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Pride

Plot: Based on a true story from the 1970s, schoolteacher Jim Ellis (Terrence Howard) goes to a Philadelphia Department of Recreation Center that is about to be torn down in a rough neighborhood. He attempts to inspire African-American high-schoolers to take up swimming and compete, giving them opportunities he didn’t have.

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Actors:

Terrence Howard as Jim Ellis: After “Crash” and the amazing “Hustle & Flow,” we all know Howard can act. But “Pride” really shows how important the material is for the performance.
Grade: 5

Bernie Mac as Elston: In his first scene, Mac proclaims there “ain’t no funny here.” But we’ve come to expect funny from Mac. And before long he is attempting to zing one-liners with Howard, but the script doesn’t really offer much, and Mac’s earlier proclamation proves correct.
Grade: 5

Tom

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Reign Over Me

Plot: Alan Johnson (Don Cheadle) runs into his old college roommate Charlie (Adam Sandler). Charlie had lost his entire family in the September 11 attack on New York. Alan attempts to help Charlie as both men seem to have issues they are trying to resolve.

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Actors:

Don Cheadle as Alan Johnson: Alan is a very straight-laced dentist who is realizing he’s not really living his own life. Alan does what he is told, whether it is from his wife or his work. If it wasn’t for Cheadle being one of the best, most charismatic actors in Hollywood right now, this character would have sunk.
Grade: 6

Adam Sandler as Charlie Fineman: I love when comedic actors attempt to broaden their range. Tom Hanks, Jim Carrey and Sandler (“Punch Drunk Love”), have all had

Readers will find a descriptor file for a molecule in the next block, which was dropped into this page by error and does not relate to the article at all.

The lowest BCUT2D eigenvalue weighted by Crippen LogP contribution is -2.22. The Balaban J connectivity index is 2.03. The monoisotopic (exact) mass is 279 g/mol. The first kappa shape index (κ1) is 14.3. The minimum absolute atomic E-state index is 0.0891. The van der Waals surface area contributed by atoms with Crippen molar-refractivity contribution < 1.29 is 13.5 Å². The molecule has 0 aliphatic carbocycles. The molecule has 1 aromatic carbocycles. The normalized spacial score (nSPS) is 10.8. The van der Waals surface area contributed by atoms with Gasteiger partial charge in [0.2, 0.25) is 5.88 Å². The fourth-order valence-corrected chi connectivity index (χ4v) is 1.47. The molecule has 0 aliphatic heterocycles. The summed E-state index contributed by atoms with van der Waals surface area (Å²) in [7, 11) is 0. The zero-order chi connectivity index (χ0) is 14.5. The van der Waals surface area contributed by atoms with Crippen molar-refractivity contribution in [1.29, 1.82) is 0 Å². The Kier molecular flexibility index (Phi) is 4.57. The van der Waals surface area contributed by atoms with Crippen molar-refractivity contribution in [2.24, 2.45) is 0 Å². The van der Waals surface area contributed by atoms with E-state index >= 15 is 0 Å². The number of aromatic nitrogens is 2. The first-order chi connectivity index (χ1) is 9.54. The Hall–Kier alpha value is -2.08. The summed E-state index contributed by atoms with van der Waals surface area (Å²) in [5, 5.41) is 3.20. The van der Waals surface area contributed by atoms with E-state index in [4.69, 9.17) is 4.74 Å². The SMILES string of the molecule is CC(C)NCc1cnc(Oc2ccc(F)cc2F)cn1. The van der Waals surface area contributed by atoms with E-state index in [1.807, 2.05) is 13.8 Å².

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TMNT (Teenage Mutant Ninja Turtles)

Plot: First, you must know that Teenage Mutant Ninja Turtles are exactly that, mutated turtles, who are trained by Master Splinter (a rat) in the ways of a ninja. This particular adventure starts with the turtles each doing their own thing as Leonardo is off learning how to be a true leader. Here’s where things get a little scattered. It seems 3,000 years ago, a ruler found a gateway to another dimension. This froze his evil friends, granted him eternal life and released 13 evil monsters in the world. Now he’s trying to do it all over again and it’s the turtles’ job to stop him.

Who’s it for: Kids. It’s animated, which was a good call. There isn’t any adult humor or inside jokes to speak of and the

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Shooter

Plot: Bob Lee Swagger (Mark Wahlberg) is a former Marine Corp sniper. He is convinced to go back into service and is double-crossed. Now, he’s on the run and has to prove his innocence. I think I just described 75 percent of action movies from the ’80s.